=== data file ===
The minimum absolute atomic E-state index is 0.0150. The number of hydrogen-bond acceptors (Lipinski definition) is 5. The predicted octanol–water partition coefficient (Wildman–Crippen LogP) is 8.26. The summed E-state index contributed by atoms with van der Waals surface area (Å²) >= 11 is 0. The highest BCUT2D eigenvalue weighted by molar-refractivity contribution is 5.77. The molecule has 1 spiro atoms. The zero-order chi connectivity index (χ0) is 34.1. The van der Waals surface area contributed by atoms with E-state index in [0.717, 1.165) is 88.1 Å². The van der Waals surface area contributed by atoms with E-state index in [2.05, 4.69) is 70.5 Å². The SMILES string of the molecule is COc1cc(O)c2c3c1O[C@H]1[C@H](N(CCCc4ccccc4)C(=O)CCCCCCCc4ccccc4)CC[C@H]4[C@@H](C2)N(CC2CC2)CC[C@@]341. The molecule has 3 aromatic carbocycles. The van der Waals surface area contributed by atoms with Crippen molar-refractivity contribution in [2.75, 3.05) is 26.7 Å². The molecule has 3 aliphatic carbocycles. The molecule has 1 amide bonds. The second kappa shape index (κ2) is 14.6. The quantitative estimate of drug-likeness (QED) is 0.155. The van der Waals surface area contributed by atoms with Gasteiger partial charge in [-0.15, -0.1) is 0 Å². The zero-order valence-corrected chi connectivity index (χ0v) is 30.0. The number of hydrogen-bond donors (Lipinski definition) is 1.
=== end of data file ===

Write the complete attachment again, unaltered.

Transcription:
The minimum absolute atomic E-state index is 0.0150. The number of hydrogen-bond acceptors (Lipinski definition) is 5. The predicted octanol–water partition coefficient (Wildman–Crippen LogP) is 8.26. The summed E-state index contributed by atoms with van der Waals surface area (Å²) >= 11 is 0. The highest BCUT2D eigenvalue weighted by molar-refractivity contribution is 5.77. The molecule has 1 spiro atoms. The zero-order chi connectivity index (χ0) is 34.1. The van der Waals surface area contributed by atoms with E-state index in [0.717, 1.165) is 88.1 Å². The van der Waals surface area contributed by atoms with E-state index in [2.05, 4.69) is 70.5 Å². The SMILES string of the molecule is COc1cc(O)c2c3c1O[C@H]1[C@H](N(CCCc4ccccc4)C(=O)CCCCCCCc4ccccc4)CC[C@H]4[C@@H](C2)N(CC2CC2)CC[C@@]341. The molecule has 3 aromatic carbocycles. The van der Waals surface area contributed by atoms with Crippen molar-refractivity contribution in [2.75, 3.05) is 26.7 Å². The molecule has 3 aliphatic carbocycles. The molecule has 1 amide bonds. The second kappa shape index (κ2) is 14.6. The quantitative estimate of drug-likeness (QED) is 0.155. The van der Waals surface area contributed by atoms with Gasteiger partial charge in [-0.15, -0.1) is 0 Å². The zero-order valence-corrected chi connectivity index (χ0v) is 30.0. The number of hydrogen-bond donors (Lipinski definition) is 1.